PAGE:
Meanwhile, people in the middle class and the upper middle class are confronted by two things. A growing share of their income is going to taxes, and we have seen falling wages for the bottom, about 40 percent, of Americans; stagnant wages for the next 40 percent of Americans; infinitesimal growth in income for the next 10 percent -- that brings us to the 90 percent percentile -- and this incredible concentration of incomes at the very top. When one-third of Americans belonged to unions, more than two-thirds of Americans benefited from that because there were employers who did not want to have unions, so they paid premium wages -- and by the way, tended to get the very best workers as a result, as classic economic theory says they should. Lots of low-level managers at companies, their wages were basically set by the unions. To the extent that we set up the rules to shrink unions, we drive down wages -- and America is the only nation in the modern world that is driving down wages.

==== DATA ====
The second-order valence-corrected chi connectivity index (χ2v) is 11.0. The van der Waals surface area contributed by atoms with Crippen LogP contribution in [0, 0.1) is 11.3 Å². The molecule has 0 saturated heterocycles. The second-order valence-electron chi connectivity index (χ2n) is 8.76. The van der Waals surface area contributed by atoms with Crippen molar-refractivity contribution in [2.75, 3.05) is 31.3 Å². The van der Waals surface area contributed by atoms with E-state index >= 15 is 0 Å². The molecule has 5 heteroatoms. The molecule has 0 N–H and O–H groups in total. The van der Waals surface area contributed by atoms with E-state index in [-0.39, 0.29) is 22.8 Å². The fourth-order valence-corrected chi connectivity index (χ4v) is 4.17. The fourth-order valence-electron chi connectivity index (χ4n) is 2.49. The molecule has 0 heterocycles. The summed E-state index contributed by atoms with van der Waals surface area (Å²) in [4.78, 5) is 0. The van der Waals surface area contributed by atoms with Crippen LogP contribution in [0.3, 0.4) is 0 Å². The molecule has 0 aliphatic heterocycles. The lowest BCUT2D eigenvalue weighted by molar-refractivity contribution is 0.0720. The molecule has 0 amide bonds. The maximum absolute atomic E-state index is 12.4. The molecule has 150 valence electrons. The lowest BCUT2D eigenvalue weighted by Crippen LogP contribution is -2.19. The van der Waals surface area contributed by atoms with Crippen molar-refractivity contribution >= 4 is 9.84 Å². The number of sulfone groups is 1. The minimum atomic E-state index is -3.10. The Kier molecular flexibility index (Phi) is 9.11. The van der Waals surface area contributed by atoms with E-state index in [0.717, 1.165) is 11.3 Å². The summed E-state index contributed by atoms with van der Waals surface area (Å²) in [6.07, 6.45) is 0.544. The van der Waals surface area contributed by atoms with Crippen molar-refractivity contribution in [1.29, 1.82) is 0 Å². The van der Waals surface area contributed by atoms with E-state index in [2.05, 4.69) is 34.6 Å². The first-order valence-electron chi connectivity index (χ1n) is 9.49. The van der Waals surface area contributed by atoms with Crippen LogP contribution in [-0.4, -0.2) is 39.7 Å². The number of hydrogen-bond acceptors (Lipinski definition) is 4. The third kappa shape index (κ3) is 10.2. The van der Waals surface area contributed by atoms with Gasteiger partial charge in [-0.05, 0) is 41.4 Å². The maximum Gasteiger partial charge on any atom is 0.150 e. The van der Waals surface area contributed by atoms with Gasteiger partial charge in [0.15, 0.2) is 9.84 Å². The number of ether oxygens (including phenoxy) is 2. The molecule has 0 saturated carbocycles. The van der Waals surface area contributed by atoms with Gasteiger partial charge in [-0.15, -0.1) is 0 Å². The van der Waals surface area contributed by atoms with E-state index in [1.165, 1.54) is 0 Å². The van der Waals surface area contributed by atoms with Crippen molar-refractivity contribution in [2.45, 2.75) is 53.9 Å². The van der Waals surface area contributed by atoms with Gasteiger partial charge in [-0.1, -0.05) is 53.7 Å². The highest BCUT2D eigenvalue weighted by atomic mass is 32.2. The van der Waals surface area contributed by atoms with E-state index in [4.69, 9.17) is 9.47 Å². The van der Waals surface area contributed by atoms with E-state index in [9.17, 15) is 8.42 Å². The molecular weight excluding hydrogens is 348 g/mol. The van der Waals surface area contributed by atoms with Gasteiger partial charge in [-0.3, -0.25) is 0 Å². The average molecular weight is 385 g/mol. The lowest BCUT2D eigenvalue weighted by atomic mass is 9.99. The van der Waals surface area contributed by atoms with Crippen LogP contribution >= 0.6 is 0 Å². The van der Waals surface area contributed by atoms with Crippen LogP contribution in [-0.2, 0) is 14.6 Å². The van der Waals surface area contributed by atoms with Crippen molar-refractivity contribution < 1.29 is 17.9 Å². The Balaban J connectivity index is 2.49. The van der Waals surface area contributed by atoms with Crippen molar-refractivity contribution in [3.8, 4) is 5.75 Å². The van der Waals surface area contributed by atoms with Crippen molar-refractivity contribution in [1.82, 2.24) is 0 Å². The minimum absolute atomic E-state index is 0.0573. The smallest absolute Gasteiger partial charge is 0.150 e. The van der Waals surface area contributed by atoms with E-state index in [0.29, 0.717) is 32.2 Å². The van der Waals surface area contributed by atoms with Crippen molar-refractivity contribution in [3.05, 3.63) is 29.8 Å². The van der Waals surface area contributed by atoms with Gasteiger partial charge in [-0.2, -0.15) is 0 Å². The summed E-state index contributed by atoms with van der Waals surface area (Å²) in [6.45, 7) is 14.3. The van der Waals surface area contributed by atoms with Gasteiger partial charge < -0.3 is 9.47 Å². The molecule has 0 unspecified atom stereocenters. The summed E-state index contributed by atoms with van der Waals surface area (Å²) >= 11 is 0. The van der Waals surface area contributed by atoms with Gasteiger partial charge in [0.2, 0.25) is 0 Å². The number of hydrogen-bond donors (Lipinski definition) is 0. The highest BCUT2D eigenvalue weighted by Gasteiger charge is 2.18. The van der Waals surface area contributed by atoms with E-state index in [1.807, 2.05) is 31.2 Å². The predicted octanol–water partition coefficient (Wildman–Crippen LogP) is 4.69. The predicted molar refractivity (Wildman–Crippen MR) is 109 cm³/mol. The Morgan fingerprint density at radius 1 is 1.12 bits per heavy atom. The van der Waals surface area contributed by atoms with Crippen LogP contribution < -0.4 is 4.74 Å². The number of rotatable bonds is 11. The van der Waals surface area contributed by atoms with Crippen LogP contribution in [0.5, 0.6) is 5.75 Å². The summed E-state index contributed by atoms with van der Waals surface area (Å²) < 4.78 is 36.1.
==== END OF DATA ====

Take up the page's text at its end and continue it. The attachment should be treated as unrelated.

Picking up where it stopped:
BuzzFlash: That's extraordinary.
David Cay Johnston: They get a 15-cent-an-hour job in Malaysia making Nike tennis shoes -- that is a wage growth strategy for Malaysia. We are the only country in the world that is in the pursuit of lowering wages. And it's been a very successful program. So you combine all of those forces, and you can see why the data, the official government data, which were right there for anybody to report on, but nobody in Washington announced: Oh, the top 400 taxpayers -- it's actually about a thousand people when you count the spouses and children -- the top 1,000 people in America are earning more than 1 percent of the income, when 30 years earlier, it took more than 25,000 people to earn the top 1 percent of income in America. No one announced it, and, therefore, to most of the news media, it's not a story.
BuzzFlash: Again, to play devil's advocates on a political level, let's take Howard Dean. Howard Dean says let's roll back the tax cuts, and pundits and your fellow journalists, the ones on television, say that's political suicide. The American public -- you just can't tell them you want to roll back tax cuts.